Navajo land is sacred to its people. It is one of a few Indigenous nations whose reservation lands overlap its traditional homelands and has actually expanded since its establishment in 1868.

Oral tradition states Navajo warriors would hide within the depths of Antelope Canyon while their adversaries rode across its inconspicuous surface unknowingly. Be sure to ask your Navajo guide for more information on the oral history of this special and historical place.

Navajo Nation Sights

Antelope Canyon isn't the only incredible natural landform found on the Navajo Nation's land. There's also Tower Butte, Horseshoe Bend, and Rainbow Bridge - all stunning rock formations within the Navajo territory, and Papillon can take you to see each of them! Learn more about these breathtaking landscapes near Page, Arizona.

Tower Butte

Like a massive skyscraper emerging from the desert earth, Tower Butte quite literally “towers” over its surroundings at an elevation of more than 5,000 feet. Visitors can only reach the top of this remarkable landmark aboard a Tower Butte helicopter tour. Tower Butte offers one of the widest views of the desert expanse, Lake Powell, and the distant city of Page, Arizona.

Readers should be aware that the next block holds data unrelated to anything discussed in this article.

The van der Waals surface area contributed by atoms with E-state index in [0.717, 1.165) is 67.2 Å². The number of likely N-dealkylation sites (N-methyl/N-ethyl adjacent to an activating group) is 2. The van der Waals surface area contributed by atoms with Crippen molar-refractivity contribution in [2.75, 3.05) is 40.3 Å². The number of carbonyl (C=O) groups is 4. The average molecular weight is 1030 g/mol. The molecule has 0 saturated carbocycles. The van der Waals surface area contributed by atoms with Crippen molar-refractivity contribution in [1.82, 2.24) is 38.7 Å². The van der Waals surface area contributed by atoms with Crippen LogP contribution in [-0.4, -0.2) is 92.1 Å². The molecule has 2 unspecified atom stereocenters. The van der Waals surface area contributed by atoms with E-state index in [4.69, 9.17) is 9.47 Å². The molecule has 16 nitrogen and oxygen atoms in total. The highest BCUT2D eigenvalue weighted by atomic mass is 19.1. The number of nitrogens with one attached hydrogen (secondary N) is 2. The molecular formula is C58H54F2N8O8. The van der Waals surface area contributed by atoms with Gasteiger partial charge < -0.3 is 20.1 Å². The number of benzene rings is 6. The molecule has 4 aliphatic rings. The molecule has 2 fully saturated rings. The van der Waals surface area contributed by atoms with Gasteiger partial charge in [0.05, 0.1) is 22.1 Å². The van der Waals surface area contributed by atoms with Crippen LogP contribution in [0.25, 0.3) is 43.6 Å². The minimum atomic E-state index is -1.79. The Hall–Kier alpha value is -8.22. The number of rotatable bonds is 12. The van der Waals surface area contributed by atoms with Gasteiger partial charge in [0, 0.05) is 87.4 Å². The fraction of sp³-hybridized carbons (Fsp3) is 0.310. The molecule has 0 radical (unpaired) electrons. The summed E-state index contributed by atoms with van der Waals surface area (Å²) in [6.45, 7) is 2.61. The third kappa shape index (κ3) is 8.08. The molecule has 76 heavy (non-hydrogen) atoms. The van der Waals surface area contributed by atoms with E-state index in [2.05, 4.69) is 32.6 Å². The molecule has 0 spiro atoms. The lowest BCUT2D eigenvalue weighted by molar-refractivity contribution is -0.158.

Horseshoe Bend

This world-famous twist in the Colorado River has been an inspiration for photographers and artists alike for decades. Here the river curves into nearly a full circle - a spectacular sight to those who make the journey to see it, whether by hiking on foot or flying over it on a Horseshoe Bend air tour.  

Rainbow Bridge

Rainbow Bridge is the world’s largest natural stone bridge, formed by thousands of years of wind and water erosion. This near-perfect arch rests on Navajo land and has been considered sacred by the Navajo tribe for centuries. To reach Rainbow Bridge, one must hike 14 miles through rugged Navajo land with a permit from the Navajo people. The fastest and easiest way to view this remarkable natural landform is onboard a Rainbow Bridge airplane tour

Book With Papillon Today!

If you're dreaming of experiencing Antelope Canyon, Papillon can take you there! We offer tours of Antelope Canyon from Las Vegas, and we highly recommend making the time to visit this truly otherworldly destination during your Las Vegas vacation. Book a tour today and experience the majesty of the Navajo Nation's world-famous landmarks!